4. Someone upthread mentioned that quality install is as important as quality equipment. I agree. However, I do think that not all HVAC equipment is created equal, just like all cars are not created equal.
5. Do you have any accessible ductwork (like in an unfinished basement or garage) If so, consider having it checked to ensure that it is well sealed and insulated. About 40% of our ductwork was accessible (in garage). We had trunkline resealed (mastic and tape) and branch lines replaced with R8 insulated flex duct. The idea is to create air tight (to the extent possible) duct system to preserve your cooled air and to prevent air infiltration. I can tell a difference, if for no other reason than our garage seems to be hotter than it has been in the past.
6. Ensure that refrigerant lines are sized correctly for new system. What you currently have is probably sufficient, but you want to be sure. Your current system probably uses R22 (freon). Your new system will probably use R410A (puron). If the lines can be reused, ensure that they are flushed (I think they use nitrogen). You want to get all of the remnants of the old refrigerant/lubricant out of the lines so that it does not contaminate your new equipment (the two refrigerants and lubricants are not compatible).
7. Try to have some idea of a "good" installation. When our system was installed, we had a few punch list items that to be addressed afterwards: some ductwork not adequately sealed (could feel cold air coming out of a seam), condensate trap not installed correctly (easily determined simply by looking at installation instructions and comparing to our installation).
8. Consider getting a system with a "communicating" controller (thermostat). The controller will,optimize the operation of the condenser and air handler for efficiency and comfort. This is a higher end feature, but I think it is worth the cost.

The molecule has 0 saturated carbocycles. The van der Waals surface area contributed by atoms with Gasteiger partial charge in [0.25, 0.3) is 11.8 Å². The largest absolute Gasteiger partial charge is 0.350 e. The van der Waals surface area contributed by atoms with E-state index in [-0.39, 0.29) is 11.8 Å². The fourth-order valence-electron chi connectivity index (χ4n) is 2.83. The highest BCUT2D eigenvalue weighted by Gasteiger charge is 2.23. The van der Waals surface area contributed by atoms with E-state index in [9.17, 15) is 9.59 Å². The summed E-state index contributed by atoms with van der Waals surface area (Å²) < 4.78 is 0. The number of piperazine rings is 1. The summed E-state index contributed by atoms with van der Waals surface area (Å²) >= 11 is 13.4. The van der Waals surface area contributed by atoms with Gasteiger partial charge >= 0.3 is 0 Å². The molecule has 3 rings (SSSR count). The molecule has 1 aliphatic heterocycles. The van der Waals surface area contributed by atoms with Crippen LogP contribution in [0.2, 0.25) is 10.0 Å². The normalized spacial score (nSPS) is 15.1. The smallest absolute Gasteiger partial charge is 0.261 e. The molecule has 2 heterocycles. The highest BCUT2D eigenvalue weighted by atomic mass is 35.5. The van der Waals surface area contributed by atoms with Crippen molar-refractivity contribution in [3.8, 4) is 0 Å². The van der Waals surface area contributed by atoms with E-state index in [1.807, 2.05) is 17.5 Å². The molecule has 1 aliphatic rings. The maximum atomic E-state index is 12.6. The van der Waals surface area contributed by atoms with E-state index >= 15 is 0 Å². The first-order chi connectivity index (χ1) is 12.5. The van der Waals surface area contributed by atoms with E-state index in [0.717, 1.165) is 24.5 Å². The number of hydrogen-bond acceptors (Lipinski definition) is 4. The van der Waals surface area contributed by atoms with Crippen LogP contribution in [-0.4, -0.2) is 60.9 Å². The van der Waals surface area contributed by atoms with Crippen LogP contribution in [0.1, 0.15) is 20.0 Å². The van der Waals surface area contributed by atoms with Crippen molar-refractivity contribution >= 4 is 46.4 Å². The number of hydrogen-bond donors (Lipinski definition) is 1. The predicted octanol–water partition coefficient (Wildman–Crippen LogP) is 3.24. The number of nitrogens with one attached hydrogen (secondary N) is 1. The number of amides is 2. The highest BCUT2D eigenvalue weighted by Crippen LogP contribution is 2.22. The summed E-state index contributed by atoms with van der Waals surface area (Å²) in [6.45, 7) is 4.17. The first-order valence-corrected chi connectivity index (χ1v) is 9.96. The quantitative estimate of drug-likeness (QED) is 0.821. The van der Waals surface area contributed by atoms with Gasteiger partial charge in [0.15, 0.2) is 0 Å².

I strongly recommend these two forums. You will find several helpful pros that will help assess your equipment needs and will help evaluate your quote (e.g. do competing quotes specify comparable equipment and work to be done).http://ths.gardenweb.com/forums/hvac/
(I especially like "tigerdunes" here).http://hvac-talk.com/vbb/forumdisplay.p ... ntial-HVAC
Spend some time reading these forums. Pay special attention to posts from people getting new systems. Take note of the responses of the pros. You will find that people are often quoted systems that are too large or are not based on a rigorous calculation (Manual J). People often post competing quotes that are not really comparable (two stage condenser/variable speed air handler vs single stage condenser/single speed air handler).
Do not be duped into buying more tonnage than you really need.
Be aware that a new, modern system might run longer than your current system. That is ok. It is supposed to work that way, especially if you go the two stage/variable speed route.
Good luck! I hope you like your new system (when it is installed) as much as we do.